J.CAC VOLUME 26 (2001)

Materials Analysis of a Japanned Long Case Clock

Kate Helwig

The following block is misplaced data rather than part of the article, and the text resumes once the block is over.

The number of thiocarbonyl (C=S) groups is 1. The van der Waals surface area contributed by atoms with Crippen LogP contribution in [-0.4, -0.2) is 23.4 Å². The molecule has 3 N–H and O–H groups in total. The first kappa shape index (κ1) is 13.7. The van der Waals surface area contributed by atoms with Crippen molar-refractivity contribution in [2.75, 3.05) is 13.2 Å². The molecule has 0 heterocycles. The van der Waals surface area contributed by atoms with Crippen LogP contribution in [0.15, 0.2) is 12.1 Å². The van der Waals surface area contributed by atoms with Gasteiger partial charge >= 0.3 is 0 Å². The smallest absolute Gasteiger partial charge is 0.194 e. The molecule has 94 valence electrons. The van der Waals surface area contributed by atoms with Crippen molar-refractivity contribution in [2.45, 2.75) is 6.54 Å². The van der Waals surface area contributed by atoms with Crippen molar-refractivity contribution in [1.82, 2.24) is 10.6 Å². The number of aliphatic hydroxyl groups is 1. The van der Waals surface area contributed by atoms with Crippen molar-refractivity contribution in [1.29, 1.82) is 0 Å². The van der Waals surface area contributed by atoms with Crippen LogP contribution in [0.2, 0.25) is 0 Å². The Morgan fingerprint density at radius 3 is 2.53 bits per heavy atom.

This paper describes the scientific analysis of the original materials of an eighteenth-century japanned long case clock from the collection of the Royal British Columbia Museum in Victoria, British Columbia. Analysis showed that the wood was prepared with a thick gesso layer composed of calcium carbonate (chalk) in a protein medium. This white ground was followed with a single application of an opaque, light blue layer pigmented with indigo, lead white and calcium carbonate, also in a protein medium. The coloured japanned layers, applied on top of the light blue layer, are composed of translucent layers of smalt in a natural resin medium, followed by layers of unpigmented natural resin. In both the coloured japanned layers and the unpigmented layers, the natural resin was found to be from a tree source rather than shellac. Raised decoration was produced with a paste of calcium carbonate mixed in a drying oil medium applied to the surface and then sealed with natural resin. Examination of selected surface decorations showed the use of gold leaf, powdered brass and powdered tin, all applied to a mordant pigmented with vermilion. Pigments employed for the painted decoration included iron oxide pigments, carbon black and vermilion. The materials identified on the clock are compared to those described in historic treatises on japanning.

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